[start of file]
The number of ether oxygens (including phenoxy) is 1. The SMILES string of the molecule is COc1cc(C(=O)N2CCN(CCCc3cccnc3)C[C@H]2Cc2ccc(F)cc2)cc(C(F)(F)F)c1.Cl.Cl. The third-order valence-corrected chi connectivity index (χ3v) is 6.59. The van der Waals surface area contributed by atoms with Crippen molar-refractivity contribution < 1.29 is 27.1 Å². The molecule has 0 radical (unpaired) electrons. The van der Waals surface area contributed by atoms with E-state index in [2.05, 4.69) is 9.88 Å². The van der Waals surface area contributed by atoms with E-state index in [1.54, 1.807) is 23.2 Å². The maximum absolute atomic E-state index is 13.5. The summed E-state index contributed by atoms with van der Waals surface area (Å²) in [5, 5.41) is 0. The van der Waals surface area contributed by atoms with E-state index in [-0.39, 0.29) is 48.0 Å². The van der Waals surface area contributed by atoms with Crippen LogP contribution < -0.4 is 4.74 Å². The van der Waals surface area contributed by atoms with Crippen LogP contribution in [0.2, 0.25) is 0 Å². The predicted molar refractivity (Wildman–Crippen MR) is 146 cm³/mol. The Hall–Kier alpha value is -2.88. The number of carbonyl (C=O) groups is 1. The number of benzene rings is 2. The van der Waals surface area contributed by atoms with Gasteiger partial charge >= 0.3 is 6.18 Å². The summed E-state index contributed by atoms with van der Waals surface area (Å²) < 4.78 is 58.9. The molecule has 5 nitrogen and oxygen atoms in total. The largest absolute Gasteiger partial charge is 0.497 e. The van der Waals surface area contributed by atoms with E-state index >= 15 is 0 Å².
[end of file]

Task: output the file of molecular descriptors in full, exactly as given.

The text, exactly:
The number of ether oxygens (including phenoxy) is 1. The SMILES string of the molecule is COc1cc(C(=O)N2CCN(CCCc3cccnc3)C[C@H]2Cc2ccc(F)cc2)cc(C(F)(F)F)c1.Cl.Cl. The third-order valence-corrected chi connectivity index (χ3v) is 6.59. The van der Waals surface area contributed by atoms with Crippen molar-refractivity contribution < 1.29 is 27.1 Å². The molecule has 0 radical (unpaired) electrons. The van der Waals surface area contributed by atoms with E-state index in [2.05, 4.69) is 9.88 Å². The van der Waals surface area contributed by atoms with E-state index in [1.54, 1.807) is 23.2 Å². The maximum absolute atomic E-state index is 13.5. The summed E-state index contributed by atoms with van der Waals surface area (Å²) in [5, 5.41) is 0. The van der Waals surface area contributed by atoms with E-state index in [-0.39, 0.29) is 48.0 Å². The van der Waals surface area contributed by atoms with Crippen LogP contribution < -0.4 is 4.74 Å². The van der Waals surface area contributed by atoms with Crippen LogP contribution in [0.2, 0.25) is 0 Å². The predicted molar refractivity (Wildman–Crippen MR) is 146 cm³/mol. The Hall–Kier alpha value is -2.88. The number of carbonyl (C=O) groups is 1. The number of benzene rings is 2. The van der Waals surface area contributed by atoms with Gasteiger partial charge >= 0.3 is 6.18 Å². The summed E-state index contributed by atoms with van der Waals surface area (Å²) < 4.78 is 58.9. The molecule has 5 nitrogen and oxygen atoms in total. The largest absolute Gasteiger partial charge is 0.497 e. The van der Waals surface area contributed by atoms with E-state index >= 15 is 0 Å².